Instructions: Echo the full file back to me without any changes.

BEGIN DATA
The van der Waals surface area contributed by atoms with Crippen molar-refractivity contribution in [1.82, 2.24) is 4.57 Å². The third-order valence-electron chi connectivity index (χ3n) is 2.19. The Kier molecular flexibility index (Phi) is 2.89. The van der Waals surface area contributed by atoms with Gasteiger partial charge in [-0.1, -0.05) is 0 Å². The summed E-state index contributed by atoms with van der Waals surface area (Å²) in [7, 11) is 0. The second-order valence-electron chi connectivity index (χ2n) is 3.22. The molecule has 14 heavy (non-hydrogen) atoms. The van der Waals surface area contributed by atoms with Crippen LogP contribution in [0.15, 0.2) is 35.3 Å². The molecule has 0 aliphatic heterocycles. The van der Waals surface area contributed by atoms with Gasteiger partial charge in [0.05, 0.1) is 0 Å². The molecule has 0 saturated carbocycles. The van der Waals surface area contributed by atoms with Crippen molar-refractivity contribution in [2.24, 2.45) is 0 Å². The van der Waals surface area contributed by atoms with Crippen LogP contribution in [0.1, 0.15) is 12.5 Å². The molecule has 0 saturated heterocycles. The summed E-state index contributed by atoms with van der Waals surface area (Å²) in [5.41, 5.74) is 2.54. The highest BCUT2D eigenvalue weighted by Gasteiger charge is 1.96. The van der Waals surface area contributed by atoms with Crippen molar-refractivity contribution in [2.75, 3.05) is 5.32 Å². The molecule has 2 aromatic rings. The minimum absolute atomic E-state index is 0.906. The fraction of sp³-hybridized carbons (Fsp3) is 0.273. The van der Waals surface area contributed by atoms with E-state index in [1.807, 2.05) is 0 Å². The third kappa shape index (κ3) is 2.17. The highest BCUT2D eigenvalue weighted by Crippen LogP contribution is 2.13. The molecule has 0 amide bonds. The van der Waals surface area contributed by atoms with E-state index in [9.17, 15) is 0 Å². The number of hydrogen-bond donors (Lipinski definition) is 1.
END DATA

The van der Waals surface area contributed by atoms with Crippen molar-refractivity contribution in [1.82, 2.24) is 4.57 Å². The third-order valence-electron chi connectivity index (χ3n) is 2.19. The Kier molecular flexibility index (Phi) is 2.89. The van der Waals surface area contributed by atoms with Gasteiger partial charge in [-0.1, -0.05) is 0 Å². The summed E-state index contributed by atoms with van der Waals surface area (Å²) in [7, 11) is 0. The second-order valence-electron chi connectivity index (χ2n) is 3.22. The molecule has 14 heavy (non-hydrogen) atoms. The van der Waals surface area contributed by atoms with Crippen LogP contribution in [0.15, 0.2) is 35.3 Å². The molecule has 0 aliphatic heterocycles. The van der Waals surface area contributed by atoms with Gasteiger partial charge in [0.05, 0.1) is 0 Å². The molecule has 0 saturated carbocycles. The van der Waals surface area contributed by atoms with Crippen molar-refractivity contribution in [2.24, 2.45) is 0 Å². The van der Waals surface area contributed by atoms with Crippen LogP contribution in [0.1, 0.15) is 12.5 Å². The molecule has 0 saturated heterocycles. The summed E-state index contributed by atoms with van der Waals surface area (Å²) in [5.41, 5.74) is 2.54. The highest BCUT2D eigenvalue weighted by Gasteiger charge is 1.96. The van der Waals surface area contributed by atoms with Crippen molar-refractivity contribution in [2.75, 3.05) is 5.32 Å². The molecule has 2 aromatic rings. The minimum absolute atomic E-state index is 0.906. The fraction of sp³-hybridized carbons (Fsp3) is 0.273. The van der Waals surface area contributed by atoms with E-state index in [1.807, 2.05) is 0 Å². The third kappa shape index (κ3) is 2.17. The highest BCUT2D eigenvalue weighted by Crippen LogP contribution is 2.13. The molecule has 0 amide bonds. The van der Waals surface area contributed by atoms with E-state index in [9.17, 15) is 0 Å². The number of hydrogen-bond donors (Lipinski definition) is 1.